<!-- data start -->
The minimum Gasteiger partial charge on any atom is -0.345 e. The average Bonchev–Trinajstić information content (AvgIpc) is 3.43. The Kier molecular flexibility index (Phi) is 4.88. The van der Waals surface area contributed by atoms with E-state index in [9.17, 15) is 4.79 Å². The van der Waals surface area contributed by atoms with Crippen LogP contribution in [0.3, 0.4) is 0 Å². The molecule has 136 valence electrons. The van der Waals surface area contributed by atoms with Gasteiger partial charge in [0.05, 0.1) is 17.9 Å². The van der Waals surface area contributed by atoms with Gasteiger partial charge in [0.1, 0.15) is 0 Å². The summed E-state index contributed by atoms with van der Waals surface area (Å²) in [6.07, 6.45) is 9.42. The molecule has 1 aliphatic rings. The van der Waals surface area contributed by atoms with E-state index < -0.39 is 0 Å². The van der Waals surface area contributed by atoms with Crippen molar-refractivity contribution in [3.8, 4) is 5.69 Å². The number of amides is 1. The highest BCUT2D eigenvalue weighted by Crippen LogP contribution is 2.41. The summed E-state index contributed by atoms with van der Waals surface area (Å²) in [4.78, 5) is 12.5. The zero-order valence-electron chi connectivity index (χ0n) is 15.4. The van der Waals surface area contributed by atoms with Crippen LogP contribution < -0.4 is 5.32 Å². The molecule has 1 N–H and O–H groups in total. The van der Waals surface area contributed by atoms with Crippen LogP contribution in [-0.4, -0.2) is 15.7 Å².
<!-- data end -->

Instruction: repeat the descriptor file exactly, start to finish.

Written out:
The minimum Gasteiger partial charge on any atom is -0.345 e. The average Bonchev–Trinajstić information content (AvgIpc) is 3.43. The Kier molecular flexibility index (Phi) is 4.88. The van der Waals surface area contributed by atoms with E-state index in [9.17, 15) is 4.79 Å². The van der Waals surface area contributed by atoms with Crippen LogP contribution in [0.3, 0.4) is 0 Å². The molecule has 136 valence electrons. The van der Waals surface area contributed by atoms with Gasteiger partial charge in [0.05, 0.1) is 17.9 Å². The van der Waals surface area contributed by atoms with Gasteiger partial charge in [0.1, 0.15) is 0 Å². The summed E-state index contributed by atoms with van der Waals surface area (Å²) in [6.07, 6.45) is 9.42. The molecule has 1 aliphatic rings. The van der Waals surface area contributed by atoms with E-state index < -0.39 is 0 Å². The van der Waals surface area contributed by atoms with Crippen molar-refractivity contribution in [3.8, 4) is 5.69 Å². The number of amides is 1. The highest BCUT2D eigenvalue weighted by Crippen LogP contribution is 2.41. The summed E-state index contributed by atoms with van der Waals surface area (Å²) in [4.78, 5) is 12.5. The zero-order valence-electron chi connectivity index (χ0n) is 15.4. The van der Waals surface area contributed by atoms with Crippen LogP contribution < -0.4 is 5.32 Å². The molecule has 1 N–H and O–H groups in total. The van der Waals surface area contributed by atoms with Crippen LogP contribution in [-0.4, -0.2) is 15.7 Å².